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Seven Best Practices to Boost Employee Engagement

Monday, July 28, 2014
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What separates the best leaders from the rest when it comes to employee engagement?

Our research shows the best leaders communicate an inspiring vision. They live it, value people, and give them a voice. Here are seven of the more than 100 best practices that leaders can use to engage people.

  1. Set your top five high–level, annual priorities. Many leaders today are overwhelming their teams by trying to do too much. Both individually and as a team, set no more than five high–level, challenging but achievable, annual priorities that are aligned with your vision and mission. If you go beyond five high–level, annual priorities, it will diminish focus and effective execution by tending to overwhelm those responsible for implementation. One day each week, review your weekly plans to see that they are aligned with your top five.

  2. Know their stories. Take time to get to know the people you work with, especially your direct reports. Have coffee or a meal with them. Ask questions to learn about their lives and what’s important to them. Questions unrelated to work might include: “So you were born and then what happened?”; “What are your interests outside of work?”; and “Where did you grow up?” These questions typically open the door for you to ask follow-up questions. This will give you insight into how the people you work with are wired, including what they value at work and in their lives outside of work.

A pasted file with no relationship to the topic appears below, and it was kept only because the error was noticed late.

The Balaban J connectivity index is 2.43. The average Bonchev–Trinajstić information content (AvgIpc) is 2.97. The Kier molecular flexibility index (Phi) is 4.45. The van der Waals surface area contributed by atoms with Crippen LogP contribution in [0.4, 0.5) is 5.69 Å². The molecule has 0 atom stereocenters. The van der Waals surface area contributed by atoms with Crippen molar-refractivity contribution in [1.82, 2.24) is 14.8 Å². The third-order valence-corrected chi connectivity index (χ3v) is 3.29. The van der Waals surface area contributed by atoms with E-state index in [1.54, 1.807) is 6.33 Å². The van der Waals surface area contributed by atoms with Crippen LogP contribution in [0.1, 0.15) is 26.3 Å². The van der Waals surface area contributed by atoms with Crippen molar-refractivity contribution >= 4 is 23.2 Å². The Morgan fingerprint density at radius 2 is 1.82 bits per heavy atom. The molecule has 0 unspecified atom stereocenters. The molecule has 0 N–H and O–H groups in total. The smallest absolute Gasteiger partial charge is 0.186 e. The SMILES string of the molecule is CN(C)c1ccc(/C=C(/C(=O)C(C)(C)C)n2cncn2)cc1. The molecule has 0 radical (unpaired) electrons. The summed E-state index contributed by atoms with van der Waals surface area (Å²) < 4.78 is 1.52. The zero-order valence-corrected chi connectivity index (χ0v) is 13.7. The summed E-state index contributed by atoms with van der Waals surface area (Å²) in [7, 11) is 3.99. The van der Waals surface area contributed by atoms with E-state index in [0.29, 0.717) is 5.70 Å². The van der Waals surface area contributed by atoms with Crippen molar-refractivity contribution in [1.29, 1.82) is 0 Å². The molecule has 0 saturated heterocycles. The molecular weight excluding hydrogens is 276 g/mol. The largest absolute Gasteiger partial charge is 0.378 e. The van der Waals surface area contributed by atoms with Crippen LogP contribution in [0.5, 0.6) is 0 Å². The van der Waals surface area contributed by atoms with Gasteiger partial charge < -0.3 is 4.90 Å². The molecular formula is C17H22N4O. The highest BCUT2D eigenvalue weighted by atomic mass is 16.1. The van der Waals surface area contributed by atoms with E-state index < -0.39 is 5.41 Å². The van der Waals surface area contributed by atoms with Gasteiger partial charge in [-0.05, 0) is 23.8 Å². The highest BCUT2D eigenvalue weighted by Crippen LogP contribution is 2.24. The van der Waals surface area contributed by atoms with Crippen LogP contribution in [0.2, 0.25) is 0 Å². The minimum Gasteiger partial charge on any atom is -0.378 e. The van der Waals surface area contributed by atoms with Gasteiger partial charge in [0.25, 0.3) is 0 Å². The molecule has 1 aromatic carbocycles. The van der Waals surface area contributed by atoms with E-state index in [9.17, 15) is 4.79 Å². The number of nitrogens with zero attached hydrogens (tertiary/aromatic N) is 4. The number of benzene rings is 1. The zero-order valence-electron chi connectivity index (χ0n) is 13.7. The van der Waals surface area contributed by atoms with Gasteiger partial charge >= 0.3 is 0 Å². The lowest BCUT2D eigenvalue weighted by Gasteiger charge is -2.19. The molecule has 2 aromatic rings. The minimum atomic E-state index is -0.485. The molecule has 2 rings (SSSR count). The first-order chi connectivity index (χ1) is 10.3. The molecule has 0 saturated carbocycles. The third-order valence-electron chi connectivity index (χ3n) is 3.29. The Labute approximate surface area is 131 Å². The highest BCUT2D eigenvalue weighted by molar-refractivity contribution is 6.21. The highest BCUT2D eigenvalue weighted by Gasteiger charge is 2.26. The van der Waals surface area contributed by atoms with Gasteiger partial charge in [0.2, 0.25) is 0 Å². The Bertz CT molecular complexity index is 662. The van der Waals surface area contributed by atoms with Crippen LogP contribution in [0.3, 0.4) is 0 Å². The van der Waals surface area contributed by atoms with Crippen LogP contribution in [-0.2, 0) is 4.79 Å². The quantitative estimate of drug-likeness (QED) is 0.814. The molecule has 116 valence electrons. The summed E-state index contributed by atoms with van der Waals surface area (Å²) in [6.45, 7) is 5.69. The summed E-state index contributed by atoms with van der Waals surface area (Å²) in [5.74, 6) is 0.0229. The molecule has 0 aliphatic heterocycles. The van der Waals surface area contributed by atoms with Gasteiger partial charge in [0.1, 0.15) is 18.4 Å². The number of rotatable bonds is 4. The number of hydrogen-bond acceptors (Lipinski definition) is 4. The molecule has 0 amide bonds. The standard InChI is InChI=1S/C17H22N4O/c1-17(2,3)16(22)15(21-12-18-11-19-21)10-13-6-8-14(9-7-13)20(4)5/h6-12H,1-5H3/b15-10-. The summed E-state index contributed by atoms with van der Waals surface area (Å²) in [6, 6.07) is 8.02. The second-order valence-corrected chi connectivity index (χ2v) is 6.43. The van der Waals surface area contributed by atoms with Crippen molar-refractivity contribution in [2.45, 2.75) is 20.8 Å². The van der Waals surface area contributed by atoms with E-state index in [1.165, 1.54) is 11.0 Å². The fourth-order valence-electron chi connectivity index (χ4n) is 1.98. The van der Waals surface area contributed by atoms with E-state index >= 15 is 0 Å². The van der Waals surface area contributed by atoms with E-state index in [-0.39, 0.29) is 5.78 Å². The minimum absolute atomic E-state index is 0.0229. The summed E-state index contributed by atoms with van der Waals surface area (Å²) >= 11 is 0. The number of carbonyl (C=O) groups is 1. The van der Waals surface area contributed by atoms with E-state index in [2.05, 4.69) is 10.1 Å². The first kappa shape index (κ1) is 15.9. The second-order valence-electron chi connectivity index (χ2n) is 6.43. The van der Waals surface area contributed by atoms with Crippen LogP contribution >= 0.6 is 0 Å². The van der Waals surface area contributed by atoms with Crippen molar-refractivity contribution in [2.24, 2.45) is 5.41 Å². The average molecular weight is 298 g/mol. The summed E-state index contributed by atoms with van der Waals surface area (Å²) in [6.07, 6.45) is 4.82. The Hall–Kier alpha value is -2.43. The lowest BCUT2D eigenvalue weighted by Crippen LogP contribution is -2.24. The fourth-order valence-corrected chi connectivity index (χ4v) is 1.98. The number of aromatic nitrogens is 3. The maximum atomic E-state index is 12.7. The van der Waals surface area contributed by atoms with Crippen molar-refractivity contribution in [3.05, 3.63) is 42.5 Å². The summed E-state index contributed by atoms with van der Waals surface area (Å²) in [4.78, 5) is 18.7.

3. Help people get into the right role. Help your direct reports get into the right role that fits their interests and strengths, and provides the right degree of challenge. If you are not able to get them a role that is a good fit, consider responsibilities or projects you can assign them that fit well with their wiring.

  4. Develop the habit of emphasizing positives. The psychologist Barbara Frederickson found that individuals in the workplace were healthier at higher ratios of positive to negative emotions. Leaders boost positive emotions by providing affirmation and recognition. They should develop the habit of looking out for ways to affirm and serve the people they lead.

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    Do this by looking for task strengths and character strengths. Task strengths reflect the excellence of someone’s work. Character strengths reflect the way someone goes about her work. For example, a leader might affirm an individual by saying, “Nancy, that was an outstanding website you created. The navigation design was easy to use, the writing was easy to understand, and the color scheme was beautiful.” She might affirm Nancy’s character strengths by saying, “Nancy, I appreciate the way you persevered to make our new website happen. You showed wisdom and humility in seeking the ideas of others and applying the best ideas to the design of our new website. Very nicely done!”